“I decided I was going to run, along with 11 other people,’’ he said. “I came in fourth in a 12-man race and there were only 800 votes that separated me from the frontrunner.”

“I was disappointed at the time but when I look back, that was a pretty decent showing really,’’ he said.

His career shifted gears, though, and he went to work for the Florence Police Department. He spent 32 years and four months there and would serve more than 16 years as chief.

Before being named chief, he again ran for sheriff in 1990. The current sheriff at the time was going for his fourth term and was the first sheriff in history of the county to have served three consecutive terms.

Though Singleton got roughly 45 percent of the vote, his bid again came up short.

“I woke up the next morning and no desire to be sheriff,’’ he said. “I resigned myself,’’ that it would be an office he would not hold. Ever.

He was appointed police chief in 1996 and served until he retired in 2012.

“I had planned on staying a couple more years, but our mayor was retiring, and he called me one day. He asked me if I had considered running for mayor and I said I’d never given it a thought,’’ Singleton said. “He said, ‘Well you ought to at least think about it.’”

“Here I go. My wheels start turning,’’ he said with a laugh.

And with that, Singleton was a mayoral candidate. He came within 400 votes of winning, but it was a no-go.

He was approached the very next day about running for sheriff.

Singleton said he had no interest. Though the department was full of good men and women, he said, it was disorganized. He didn’t think he had the energy to restructure and rebuild the department after having already done so at the Florence Police Department.

In the end, however, he ran and that time won. He took office in 2014, as the county’s first Republican sheriff, and ran again in 2018, this time unopposed.

He survived it all physically unscathed.

“I have looked down the barrel of a few guns, and I’ve been in a few scuffles, but my whole career I’ve never drawn one penny of workman’s comp.”

BBQ, ambulances and Dr. Death

Singleton’s life hasn’t been all law and order.

He grew up in the barbecue business, which took his family from Decatur to Florence.

“By the time I was 11 or 12, I was washing dishes and mopping floors and bringing in wood for the pit,’’ he said. “By the time I got in high school, I was on the cook line helping them cook.”

His father and uncles retired, and the family business went on break.

“Everywhere I went people would say, ‘I wish y’all would open back up,’’ Singleton said.

He considered it and opened Singleton’s Bar b Que in 1993. Just like the ambulance service he had owned several years earlier, he considered it a backup plan should police work become too much to handle.

“It was my safety net,’’ he said.

His wife ran the restaurant, but Singleton was a familiar face there as well.

“I would leave the office and go back and hang out there until closing time,’’ he said. “It was sort of my golf. I didn’t have a hobby or anything. When I’d grab a spatula, I didn’t think about the mess.”

The restaurant closed in 2015 when Singleton’s wife retired to care for her ailing mother.

It was during his early years in law enforcement that Singleton also made another lifelong dream a reality.

At the age of 21 — while a police officer and college student — Singleton was also a pro-wrestler.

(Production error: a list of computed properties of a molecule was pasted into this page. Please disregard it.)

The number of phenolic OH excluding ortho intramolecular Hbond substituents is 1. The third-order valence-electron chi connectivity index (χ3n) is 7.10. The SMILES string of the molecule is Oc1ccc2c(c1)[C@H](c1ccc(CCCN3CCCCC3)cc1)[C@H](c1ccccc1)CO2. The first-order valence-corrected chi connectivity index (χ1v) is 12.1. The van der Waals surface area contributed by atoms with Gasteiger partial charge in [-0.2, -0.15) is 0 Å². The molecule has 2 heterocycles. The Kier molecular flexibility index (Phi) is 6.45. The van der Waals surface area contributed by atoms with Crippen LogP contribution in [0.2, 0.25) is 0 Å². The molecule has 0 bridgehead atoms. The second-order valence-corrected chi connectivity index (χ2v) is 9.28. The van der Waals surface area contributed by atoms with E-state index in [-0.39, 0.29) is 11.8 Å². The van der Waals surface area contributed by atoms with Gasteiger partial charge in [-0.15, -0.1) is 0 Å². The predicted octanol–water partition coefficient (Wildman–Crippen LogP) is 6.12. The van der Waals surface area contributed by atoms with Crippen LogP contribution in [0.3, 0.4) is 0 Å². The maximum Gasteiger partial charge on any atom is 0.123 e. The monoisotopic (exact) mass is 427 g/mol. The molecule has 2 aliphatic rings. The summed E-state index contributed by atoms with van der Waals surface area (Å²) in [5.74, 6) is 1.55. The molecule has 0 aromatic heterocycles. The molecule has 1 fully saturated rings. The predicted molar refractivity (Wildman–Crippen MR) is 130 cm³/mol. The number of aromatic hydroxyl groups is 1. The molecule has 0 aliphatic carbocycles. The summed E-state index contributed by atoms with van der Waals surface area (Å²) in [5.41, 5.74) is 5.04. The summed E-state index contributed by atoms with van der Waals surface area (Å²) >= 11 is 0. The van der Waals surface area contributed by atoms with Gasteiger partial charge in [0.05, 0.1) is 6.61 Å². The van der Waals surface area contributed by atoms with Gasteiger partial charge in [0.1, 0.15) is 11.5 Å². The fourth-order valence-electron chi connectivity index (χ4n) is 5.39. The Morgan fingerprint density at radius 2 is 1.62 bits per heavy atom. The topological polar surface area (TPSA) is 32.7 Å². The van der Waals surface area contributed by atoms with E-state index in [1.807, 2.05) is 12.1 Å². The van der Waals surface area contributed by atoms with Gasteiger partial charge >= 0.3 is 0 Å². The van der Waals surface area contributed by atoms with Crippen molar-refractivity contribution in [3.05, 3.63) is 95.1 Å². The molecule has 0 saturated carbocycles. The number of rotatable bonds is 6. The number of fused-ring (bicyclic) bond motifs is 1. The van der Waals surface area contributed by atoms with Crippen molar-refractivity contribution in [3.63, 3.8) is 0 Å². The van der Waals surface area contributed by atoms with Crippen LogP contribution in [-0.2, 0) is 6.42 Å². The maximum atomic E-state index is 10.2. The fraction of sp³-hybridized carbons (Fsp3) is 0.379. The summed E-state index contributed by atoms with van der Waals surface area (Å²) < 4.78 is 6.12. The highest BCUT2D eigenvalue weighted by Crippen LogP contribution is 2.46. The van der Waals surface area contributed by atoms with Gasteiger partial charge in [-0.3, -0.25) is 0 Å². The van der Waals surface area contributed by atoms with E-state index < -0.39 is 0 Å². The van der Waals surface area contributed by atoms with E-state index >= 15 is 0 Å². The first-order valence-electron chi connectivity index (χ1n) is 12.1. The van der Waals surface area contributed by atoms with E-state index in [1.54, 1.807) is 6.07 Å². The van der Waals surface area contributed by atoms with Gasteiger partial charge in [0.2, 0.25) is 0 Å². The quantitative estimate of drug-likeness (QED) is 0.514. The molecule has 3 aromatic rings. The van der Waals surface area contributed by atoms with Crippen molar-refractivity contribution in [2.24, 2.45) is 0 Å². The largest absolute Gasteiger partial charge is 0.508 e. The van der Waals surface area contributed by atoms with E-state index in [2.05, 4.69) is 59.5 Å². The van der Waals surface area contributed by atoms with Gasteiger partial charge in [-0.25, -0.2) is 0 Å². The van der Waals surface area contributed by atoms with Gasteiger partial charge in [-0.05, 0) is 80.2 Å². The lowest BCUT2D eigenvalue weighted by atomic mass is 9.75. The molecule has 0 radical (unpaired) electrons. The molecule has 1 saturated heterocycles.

“Some kids want to be astronauts. I wanted to be two things — a cop and a wrestler,’’ he said. “I was privileged to get to do both of them.”

Singleton — aka Dr. Death — wrestled under Nick Gulas, a famed promoter in the southeast.

He did that for 10 to 12 years, hanging up his boots and mask in his early 30s.

“I think I was good,’’ he said. “We have a reunion every year and the slogan on our t-shirt is, “The older we get, the better we were.”

“I guess you gauge whether you’re good or not by where you fall on the card,’’ he said. “I was in a few main events, so I guess I was doing OK.”

Through it all, family and faith has remained at the top of Singleton’s priority list.

He met Peggy during a roadblock — a driver’s license checkpoint — in 1975. There were three couples in the car, and the driver had an expired license.

A few days later, one of Peggy’s friends called Singleton under the guise that she wanted to learn how to wrestle. “She was supposed to bring Peggy into the conversation, but she never did,’’ he said.

So, Peggy then called him and the two set up a date to meet at the Pit Grill, an all-night coffee shop. The date was set for 1:15 a.m. after Singleton ended his shift.

He drove by early to scope it out. “I looked and there was only one woman inside, and she was old enough to be my mama,’’ he said. “I thought, ‘Well, if that’s Peggy, I ain’t stopping.”

But when he returned at the agreed-upon time, Peggy — younger and prettier — was waiting for him.

“We stayed about 1 ½ hours,’’ he said. “My friends owned the ambulance service and they stayed up all night, so I left the Pit Grill and went over there and told them, ‘I just met my wife.’ I just knew it.”

That was September 1975. They got engaged two months later and married the following June.

“She’s been a trooper,’’ he said. “This job, the spouses are the unsung heroes. The missed family events, Christmases, birthdays. They pay a high price.”

The Singletons have two daughters — schoolteacher Stephanie and lawyer Scarlett — and two step granddaughters.

“They adore their dad,’’ Peggy said. “And if anything comes across, and it does, negative about him, they get so upset. They take it so hard. I think it bothers them more than it does him.”

They also have two fur babies, Gypsy and Lady. Singleton said he considers the pups his children.

Watching television and taking care of the dogs constitutes a large part of his social life, he said.

“When I was a patrol officer, we’d all get together, our families, and go bowling or cook out. The higher up you go, the less of those events you get invited to‚‘’ he said.

He quoted lines from “The Rime of the Ancient Mariner,” by Samuel Taylor Coleridge.